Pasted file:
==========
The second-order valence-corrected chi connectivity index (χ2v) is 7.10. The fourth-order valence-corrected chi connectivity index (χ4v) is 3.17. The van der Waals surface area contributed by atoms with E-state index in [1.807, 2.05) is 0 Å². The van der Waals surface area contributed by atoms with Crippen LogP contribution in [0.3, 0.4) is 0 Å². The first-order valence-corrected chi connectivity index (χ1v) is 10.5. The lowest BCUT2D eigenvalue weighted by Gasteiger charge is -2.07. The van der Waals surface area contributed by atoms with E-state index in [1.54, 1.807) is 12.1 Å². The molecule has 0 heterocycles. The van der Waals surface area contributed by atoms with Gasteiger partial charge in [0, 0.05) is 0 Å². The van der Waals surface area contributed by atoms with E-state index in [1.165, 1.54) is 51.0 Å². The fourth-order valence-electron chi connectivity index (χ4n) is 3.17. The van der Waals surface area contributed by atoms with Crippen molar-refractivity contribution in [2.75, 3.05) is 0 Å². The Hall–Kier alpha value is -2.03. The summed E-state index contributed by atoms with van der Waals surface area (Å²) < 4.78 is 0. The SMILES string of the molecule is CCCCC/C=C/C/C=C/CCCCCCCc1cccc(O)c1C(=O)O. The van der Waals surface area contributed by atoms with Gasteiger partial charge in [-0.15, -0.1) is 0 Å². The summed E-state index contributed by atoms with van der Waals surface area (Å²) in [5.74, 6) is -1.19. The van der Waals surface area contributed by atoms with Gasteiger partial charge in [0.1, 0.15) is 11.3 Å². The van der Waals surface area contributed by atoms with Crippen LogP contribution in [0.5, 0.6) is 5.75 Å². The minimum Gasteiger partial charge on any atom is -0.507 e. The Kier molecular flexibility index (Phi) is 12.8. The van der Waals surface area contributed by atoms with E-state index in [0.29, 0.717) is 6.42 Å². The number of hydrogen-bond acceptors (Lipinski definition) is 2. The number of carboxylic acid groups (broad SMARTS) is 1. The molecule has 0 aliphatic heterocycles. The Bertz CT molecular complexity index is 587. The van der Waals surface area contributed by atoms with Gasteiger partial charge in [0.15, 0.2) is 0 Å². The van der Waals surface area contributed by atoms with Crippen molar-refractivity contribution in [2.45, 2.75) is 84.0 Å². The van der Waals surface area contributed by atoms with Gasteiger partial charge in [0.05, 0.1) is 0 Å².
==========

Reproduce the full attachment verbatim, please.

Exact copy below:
The second-order valence-corrected chi connectivity index (χ2v) is 7.10. The fourth-order valence-corrected chi connectivity index (χ4v) is 3.17. The van der Waals surface area contributed by atoms with E-state index in [1.807, 2.05) is 0 Å². The van der Waals surface area contributed by atoms with Crippen LogP contribution in [0.3, 0.4) is 0 Å². The first-order valence-corrected chi connectivity index (χ1v) is 10.5. The lowest BCUT2D eigenvalue weighted by Gasteiger charge is -2.07. The van der Waals surface area contributed by atoms with E-state index in [1.54, 1.807) is 12.1 Å². The molecule has 0 heterocycles. The van der Waals surface area contributed by atoms with Gasteiger partial charge in [0, 0.05) is 0 Å². The van der Waals surface area contributed by atoms with E-state index in [1.165, 1.54) is 51.0 Å². The fourth-order valence-electron chi connectivity index (χ4n) is 3.17. The van der Waals surface area contributed by atoms with Crippen molar-refractivity contribution in [2.75, 3.05) is 0 Å². The Hall–Kier alpha value is -2.03. The summed E-state index contributed by atoms with van der Waals surface area (Å²) < 4.78 is 0. The SMILES string of the molecule is CCCCC/C=C/C/C=C/CCCCCCCc1cccc(O)c1C(=O)O. The van der Waals surface area contributed by atoms with Gasteiger partial charge in [-0.15, -0.1) is 0 Å². The summed E-state index contributed by atoms with van der Waals surface area (Å²) in [5.74, 6) is -1.19. The van der Waals surface area contributed by atoms with Gasteiger partial charge in [0.1, 0.15) is 11.3 Å². The van der Waals surface area contributed by atoms with Crippen LogP contribution in [0.5, 0.6) is 5.75 Å². The minimum Gasteiger partial charge on any atom is -0.507 e. The Kier molecular flexibility index (Phi) is 12.8. The van der Waals surface area contributed by atoms with E-state index in [0.29, 0.717) is 6.42 Å². The number of hydrogen-bond acceptors (Lipinski definition) is 2. The number of carboxylic acid groups (broad SMARTS) is 1. The molecule has 0 aliphatic heterocycles. The Bertz CT molecular complexity index is 587. The van der Waals surface area contributed by atoms with Gasteiger partial charge in [0.15, 0.2) is 0 Å². The van der Waals surface area contributed by atoms with Crippen molar-refractivity contribution in [2.45, 2.75) is 84.0 Å². The van der Waals surface area contributed by atoms with Gasteiger partial charge in [0.05, 0.1) is 0 Å².